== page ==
The Weinstein Company
In Theaters: 12.25
Rob Marshall must feel some sense of irony, since the star of his newest musical adaptation is a movie director who’s hit a creative speed bump and the only discussions concerning his work are those of his “earlier films”. After he took home the Oscar for Best Picture in 2002 with Chicago, Marshall didn’t acquire the same appreciation for his follow-up project, Memoirs of a Geisha, and he certainly won’t receive nearly as many accolades with the disappointing Nine. Daniel Day-Lewis stars as said fictitious director, Guido Contini, who’s been quick to promise the press and the public that his upcoming project will be his best yet, but the minute fact that he hasn’t even begun to write a script due to writer’s block he’s decided to keep to himself. In attempt to break the curse, the womanizing artist seeks inspiration from the most influential female figures in his life: his wife (Marion Cotillard), his mistress (Penélope Cruz), his actress (Nicole Kidman), his costume designer (Judi Dench), his admirer (Kate Hudson), his childhood infatuation (Fergie), and his deceased mother (Sophia Loren).  There’s no question that the intricate production side of the film is stellar. The set design is pulsating and the costumes radiate with unrelenting energy, but it’s the insipid cast and Maury Yeston’s forgettable song selection where everything falls apart. Day-Lewis is an actor who’s known for selecting his roles with precision and care, so this detached interpretation is even more uninviting than natural. It’s a shame to witness a line-up of such talent and capability, minus Fergie, to fail to deliver the expected. Here’s to Marshall’s next try. –Jimmy Martin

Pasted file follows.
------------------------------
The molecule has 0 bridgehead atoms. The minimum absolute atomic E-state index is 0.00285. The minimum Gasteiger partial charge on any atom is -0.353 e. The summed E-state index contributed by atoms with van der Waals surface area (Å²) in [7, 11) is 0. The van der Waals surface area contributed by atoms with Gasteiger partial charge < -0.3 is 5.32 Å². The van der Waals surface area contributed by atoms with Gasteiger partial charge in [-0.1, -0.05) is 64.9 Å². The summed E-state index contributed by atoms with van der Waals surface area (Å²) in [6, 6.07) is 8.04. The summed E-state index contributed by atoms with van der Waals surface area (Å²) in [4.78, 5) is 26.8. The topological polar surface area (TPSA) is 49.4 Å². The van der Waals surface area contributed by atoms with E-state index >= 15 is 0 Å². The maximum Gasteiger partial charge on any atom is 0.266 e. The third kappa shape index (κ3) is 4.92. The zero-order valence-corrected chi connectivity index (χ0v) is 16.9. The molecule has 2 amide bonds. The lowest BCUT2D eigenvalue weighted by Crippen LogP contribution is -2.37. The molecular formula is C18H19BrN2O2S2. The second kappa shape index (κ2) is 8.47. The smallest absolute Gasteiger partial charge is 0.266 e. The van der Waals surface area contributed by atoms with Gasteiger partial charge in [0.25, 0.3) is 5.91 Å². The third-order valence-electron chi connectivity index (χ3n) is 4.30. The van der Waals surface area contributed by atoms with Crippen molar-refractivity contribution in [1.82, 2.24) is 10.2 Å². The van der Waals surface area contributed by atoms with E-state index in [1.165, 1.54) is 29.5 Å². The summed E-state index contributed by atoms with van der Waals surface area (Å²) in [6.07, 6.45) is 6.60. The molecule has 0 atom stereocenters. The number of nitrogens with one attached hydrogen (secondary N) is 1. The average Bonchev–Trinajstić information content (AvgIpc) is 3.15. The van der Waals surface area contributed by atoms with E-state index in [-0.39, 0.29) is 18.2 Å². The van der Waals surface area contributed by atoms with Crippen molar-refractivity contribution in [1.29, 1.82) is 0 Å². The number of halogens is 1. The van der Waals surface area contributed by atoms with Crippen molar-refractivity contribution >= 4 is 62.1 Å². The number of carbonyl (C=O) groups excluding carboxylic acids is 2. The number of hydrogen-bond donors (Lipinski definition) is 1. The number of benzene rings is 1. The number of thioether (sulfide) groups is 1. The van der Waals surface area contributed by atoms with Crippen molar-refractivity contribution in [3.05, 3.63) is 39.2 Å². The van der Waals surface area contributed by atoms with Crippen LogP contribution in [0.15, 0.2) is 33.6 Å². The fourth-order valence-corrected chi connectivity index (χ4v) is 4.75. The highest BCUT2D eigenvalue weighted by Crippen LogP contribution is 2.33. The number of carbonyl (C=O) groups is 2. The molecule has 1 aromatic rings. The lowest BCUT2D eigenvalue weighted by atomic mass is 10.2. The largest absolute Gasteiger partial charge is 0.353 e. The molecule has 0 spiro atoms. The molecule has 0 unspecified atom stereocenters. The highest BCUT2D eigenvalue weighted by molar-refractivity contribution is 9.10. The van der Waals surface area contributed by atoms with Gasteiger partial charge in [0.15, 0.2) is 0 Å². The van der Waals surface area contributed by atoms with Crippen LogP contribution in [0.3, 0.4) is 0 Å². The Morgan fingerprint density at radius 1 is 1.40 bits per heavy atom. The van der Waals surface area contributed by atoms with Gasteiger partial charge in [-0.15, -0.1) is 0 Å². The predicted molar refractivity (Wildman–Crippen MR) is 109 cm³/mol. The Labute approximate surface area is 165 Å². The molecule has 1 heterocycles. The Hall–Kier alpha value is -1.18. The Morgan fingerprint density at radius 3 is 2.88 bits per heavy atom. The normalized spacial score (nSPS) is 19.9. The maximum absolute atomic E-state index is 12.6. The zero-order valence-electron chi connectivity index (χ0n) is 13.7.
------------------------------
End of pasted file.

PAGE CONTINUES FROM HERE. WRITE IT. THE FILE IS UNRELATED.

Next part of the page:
Photo courtesy of Dimension Films

The Road
Dimension Films
In Theaters: 11.25
The concept of an apocalyptic film isn’t anything new. Whether it’s nuclear annihilation or slimy aliens destroying national monuments, we’ve all seen how this world might play out its final encore. However, the same cannot be said for director John Hillcoat’s (The Proposition) sensational adaptation of Cormac McCarthy’s 2007 Pulitzer Prize winning novel. As the world rests in an inexplainable ash-covered ruin, a father (Viggo Mortensen) and son (Kodi Smit-McPhee) travel south in order to escape death via another freezing winter. As they travel along the barren highway with their possessions stacked in a rickety shopping cart and a pistol with only two bullets, they must fight off starvation, dehydration, infection, and cannibals in order to survive. Hillcoat and cinematographer Javier Aguirresarobe have captured an absolutely beautiful-looking film with an unnatural gray color scheme that leaves a relentless sense of hopelessness left in the pit of your stomach. In a film where little action is present, which is not a bad quality, the actors are given the challenge to carry the weight of entertainment directly on their shoulders and Mortensen and Smit-McPhee, along with Charlize Theron and Robert Duvall, shine brightly, even in the murky unforgiving landscape. –Jimmy Martin